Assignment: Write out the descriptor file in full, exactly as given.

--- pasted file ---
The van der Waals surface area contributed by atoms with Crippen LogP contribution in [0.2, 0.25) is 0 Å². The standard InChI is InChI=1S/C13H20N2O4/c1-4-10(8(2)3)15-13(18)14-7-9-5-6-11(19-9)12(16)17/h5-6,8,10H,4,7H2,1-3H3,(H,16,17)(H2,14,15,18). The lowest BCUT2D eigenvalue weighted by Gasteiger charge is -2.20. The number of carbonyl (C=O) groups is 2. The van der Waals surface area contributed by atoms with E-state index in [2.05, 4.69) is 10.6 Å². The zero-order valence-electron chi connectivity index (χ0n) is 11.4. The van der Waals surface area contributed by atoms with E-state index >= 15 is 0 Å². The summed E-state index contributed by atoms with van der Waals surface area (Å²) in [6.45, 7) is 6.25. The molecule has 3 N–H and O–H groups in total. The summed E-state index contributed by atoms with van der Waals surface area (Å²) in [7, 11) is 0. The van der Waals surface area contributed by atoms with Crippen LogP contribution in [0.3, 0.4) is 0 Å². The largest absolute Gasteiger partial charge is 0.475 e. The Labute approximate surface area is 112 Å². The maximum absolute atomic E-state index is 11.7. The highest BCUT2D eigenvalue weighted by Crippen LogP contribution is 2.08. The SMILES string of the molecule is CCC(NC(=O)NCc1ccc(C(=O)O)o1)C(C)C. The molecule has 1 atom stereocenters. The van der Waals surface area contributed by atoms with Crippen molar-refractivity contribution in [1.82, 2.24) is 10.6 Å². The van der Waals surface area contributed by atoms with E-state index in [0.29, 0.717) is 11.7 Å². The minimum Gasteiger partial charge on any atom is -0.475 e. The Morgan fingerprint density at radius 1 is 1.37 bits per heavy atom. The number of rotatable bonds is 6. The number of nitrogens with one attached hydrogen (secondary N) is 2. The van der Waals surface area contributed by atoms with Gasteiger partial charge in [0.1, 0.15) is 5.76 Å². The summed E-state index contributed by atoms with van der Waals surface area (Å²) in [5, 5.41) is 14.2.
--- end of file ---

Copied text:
The van der Waals surface area contributed by atoms with Crippen LogP contribution in [0.2, 0.25) is 0 Å². The standard InChI is InChI=1S/C13H20N2O4/c1-4-10(8(2)3)15-13(18)14-7-9-5-6-11(19-9)12(16)17/h5-6,8,10H,4,7H2,1-3H3,(H,16,17)(H2,14,15,18). The lowest BCUT2D eigenvalue weighted by Gasteiger charge is -2.20. The number of carbonyl (C=O) groups is 2. The van der Waals surface area contributed by atoms with E-state index in [2.05, 4.69) is 10.6 Å². The zero-order valence-electron chi connectivity index (χ0n) is 11.4. The van der Waals surface area contributed by atoms with E-state index >= 15 is 0 Å². The summed E-state index contributed by atoms with van der Waals surface area (Å²) in [6.45, 7) is 6.25. The molecule has 3 N–H and O–H groups in total. The summed E-state index contributed by atoms with van der Waals surface area (Å²) in [7, 11) is 0. The van der Waals surface area contributed by atoms with Crippen LogP contribution in [0.3, 0.4) is 0 Å². The largest absolute Gasteiger partial charge is 0.475 e. The Labute approximate surface area is 112 Å². The maximum absolute atomic E-state index is 11.7. The highest BCUT2D eigenvalue weighted by Crippen LogP contribution is 2.08. The SMILES string of the molecule is CCC(NC(=O)NCc1ccc(C(=O)O)o1)C(C)C. The molecule has 1 atom stereocenters. The van der Waals surface area contributed by atoms with Crippen molar-refractivity contribution in [1.82, 2.24) is 10.6 Å². The van der Waals surface area contributed by atoms with E-state index in [0.29, 0.717) is 11.7 Å². The minimum Gasteiger partial charge on any atom is -0.475 e. The Morgan fingerprint density at radius 1 is 1.37 bits per heavy atom. The number of rotatable bonds is 6. The number of nitrogens with one attached hydrogen (secondary N) is 2. The van der Waals surface area contributed by atoms with Gasteiger partial charge in [0.1, 0.15) is 5.76 Å². The summed E-state index contributed by atoms with van der Waals surface area (Å²) in [5, 5.41) is 14.2.